Fig. 1

CXR samples: ac COVID-19-positive cases and df non-COVID-19 cases (pneumonia)

Shallow Convolutional Neural Network

Convolutional neural networks (CNNs) [23, 26] are a class of neural networks which work on the principle of deep learning. A basic CNN architecture consists of alternate layers of convolutional and pooling followed by one or more fully connected layers at the final stage.

The convolutional layer is the prime ingredient of this architecture that detects the existence of a set of features from the input. This layer comprises a set of convolutional kernels. The functioning of this layer can be computed as follows: \({f_{c}^{k}}(m,n)={\sum }_{d}{\sum }_{r,s}j_{d}(r,s)\times {i^{k}_{c}}(v,w)\), where, jd(r,s) is an instance of the input vector Jd, which is multiplied by \({i^{k}_{c}}(v,w)\) index of the k th kernel of the c th layer. The output mapping of the k th kernel can me measured as: \({F^{k}_{c}}=[{f^{k}_{c}}(1,1),\dots ,{f^{k}_{c}}(m,n),\dots ,{f^{k}_{c}}(M,N)]\).

The pooling layer is arranged between two convolutional layers that reduces the size of the vectors while keeping their relevancy intact. It aggregates the related information in the region of the receptive domain and outputs the feedback within that region using \({Y^{k}_{c}}=0_{p}({F^{k}_{c}})\), where \({Y^{k}_{c}}\) determine the pooled feature map of the c th layer for k th kernel and 0p determines the kind of pooling operation.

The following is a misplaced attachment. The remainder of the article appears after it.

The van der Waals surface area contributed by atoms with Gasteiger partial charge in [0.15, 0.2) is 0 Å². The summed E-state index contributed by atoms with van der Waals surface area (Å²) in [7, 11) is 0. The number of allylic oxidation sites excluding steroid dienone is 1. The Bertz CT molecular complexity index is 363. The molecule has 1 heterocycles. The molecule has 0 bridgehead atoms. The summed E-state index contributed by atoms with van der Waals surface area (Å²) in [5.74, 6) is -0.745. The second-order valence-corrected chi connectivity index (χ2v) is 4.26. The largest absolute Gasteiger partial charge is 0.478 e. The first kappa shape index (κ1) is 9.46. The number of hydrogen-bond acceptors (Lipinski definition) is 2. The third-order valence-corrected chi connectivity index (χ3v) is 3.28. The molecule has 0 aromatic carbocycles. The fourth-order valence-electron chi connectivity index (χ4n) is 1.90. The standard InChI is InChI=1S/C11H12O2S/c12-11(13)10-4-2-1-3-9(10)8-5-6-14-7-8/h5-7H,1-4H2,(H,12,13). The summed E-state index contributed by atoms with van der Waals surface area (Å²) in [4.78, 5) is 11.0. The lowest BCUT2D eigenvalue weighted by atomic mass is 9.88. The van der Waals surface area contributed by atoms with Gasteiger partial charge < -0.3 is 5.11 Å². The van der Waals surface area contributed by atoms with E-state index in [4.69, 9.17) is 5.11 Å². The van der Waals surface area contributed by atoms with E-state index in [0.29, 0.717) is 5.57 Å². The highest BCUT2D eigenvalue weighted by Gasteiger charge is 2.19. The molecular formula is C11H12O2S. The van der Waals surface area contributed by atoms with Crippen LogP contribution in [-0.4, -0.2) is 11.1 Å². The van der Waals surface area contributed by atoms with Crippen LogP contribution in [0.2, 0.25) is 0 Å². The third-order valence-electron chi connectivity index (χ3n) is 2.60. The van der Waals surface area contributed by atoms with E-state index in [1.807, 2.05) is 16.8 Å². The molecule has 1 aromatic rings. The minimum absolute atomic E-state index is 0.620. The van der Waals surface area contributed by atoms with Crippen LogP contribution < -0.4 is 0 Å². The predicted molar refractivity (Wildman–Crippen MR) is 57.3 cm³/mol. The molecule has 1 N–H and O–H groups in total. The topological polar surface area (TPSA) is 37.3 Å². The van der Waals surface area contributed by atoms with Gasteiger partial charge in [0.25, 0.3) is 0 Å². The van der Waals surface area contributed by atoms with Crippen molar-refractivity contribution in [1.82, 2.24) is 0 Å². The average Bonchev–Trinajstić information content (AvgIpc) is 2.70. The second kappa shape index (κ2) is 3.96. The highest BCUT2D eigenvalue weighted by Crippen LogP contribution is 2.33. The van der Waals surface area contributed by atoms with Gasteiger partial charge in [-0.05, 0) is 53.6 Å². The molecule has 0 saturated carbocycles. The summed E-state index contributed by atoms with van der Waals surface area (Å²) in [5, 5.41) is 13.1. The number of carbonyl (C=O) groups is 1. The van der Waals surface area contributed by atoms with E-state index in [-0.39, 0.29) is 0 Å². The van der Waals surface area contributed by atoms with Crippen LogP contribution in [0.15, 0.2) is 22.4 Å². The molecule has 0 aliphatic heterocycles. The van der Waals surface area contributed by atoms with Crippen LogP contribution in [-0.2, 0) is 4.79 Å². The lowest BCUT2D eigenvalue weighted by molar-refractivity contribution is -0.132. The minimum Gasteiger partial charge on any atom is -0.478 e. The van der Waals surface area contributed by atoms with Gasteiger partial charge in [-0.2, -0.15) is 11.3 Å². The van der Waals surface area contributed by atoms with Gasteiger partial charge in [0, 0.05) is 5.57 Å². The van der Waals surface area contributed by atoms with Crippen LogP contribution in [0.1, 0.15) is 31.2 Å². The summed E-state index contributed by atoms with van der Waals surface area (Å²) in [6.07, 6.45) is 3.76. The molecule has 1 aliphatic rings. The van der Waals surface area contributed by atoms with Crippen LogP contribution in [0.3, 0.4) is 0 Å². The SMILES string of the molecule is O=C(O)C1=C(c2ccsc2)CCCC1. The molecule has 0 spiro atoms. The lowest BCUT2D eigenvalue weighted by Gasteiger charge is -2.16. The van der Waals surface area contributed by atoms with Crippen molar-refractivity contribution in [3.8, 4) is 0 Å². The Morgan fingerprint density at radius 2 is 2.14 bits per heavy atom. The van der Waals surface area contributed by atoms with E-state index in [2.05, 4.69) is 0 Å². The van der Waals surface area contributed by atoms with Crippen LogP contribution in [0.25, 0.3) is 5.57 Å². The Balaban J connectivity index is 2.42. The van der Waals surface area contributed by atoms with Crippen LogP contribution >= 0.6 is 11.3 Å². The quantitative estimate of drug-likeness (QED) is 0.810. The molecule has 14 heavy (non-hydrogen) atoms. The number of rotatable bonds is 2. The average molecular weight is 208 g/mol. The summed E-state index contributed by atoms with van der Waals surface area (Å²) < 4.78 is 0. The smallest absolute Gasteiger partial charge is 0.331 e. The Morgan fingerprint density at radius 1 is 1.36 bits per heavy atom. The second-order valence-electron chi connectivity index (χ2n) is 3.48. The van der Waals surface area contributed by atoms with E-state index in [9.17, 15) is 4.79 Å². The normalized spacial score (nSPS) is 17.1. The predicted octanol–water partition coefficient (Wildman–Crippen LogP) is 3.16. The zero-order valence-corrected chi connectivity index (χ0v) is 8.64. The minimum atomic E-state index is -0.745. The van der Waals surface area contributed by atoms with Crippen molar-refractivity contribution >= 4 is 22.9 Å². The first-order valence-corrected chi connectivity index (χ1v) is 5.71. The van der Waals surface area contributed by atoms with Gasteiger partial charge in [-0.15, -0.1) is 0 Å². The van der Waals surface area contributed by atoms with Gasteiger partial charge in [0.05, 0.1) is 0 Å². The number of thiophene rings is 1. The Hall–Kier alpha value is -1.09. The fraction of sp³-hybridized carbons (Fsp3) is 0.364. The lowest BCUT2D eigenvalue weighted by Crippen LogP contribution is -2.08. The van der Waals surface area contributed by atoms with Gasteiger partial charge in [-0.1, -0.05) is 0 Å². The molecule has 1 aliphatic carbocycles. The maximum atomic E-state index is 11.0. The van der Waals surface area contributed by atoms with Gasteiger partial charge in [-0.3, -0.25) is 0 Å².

The dense layer accepts the input from the previous stages and globally evaluates the output of all the former layers. Hence, makes a non-linear combination of specified features that are used for the classification purpose.

In this paper, a shallow CNN architecture is proposed, which consists of only four layers as compared to deep architectures. The primary motivation behind this was to design light architecture with minimal number of parameters (weights) so that it does not suffer from heavy computational time. As a result, the proposed shallow (or light-weight) CNN architecture is not just computationally efficient but also is able to avoid possible overfitting. More often, deep architectures are prone to overfitting due to their heavy usage of parameters, and of course, longer training period. The proposed shallow CNN architecture is therefore a better fit for mass population screening especially in resource constrained areas.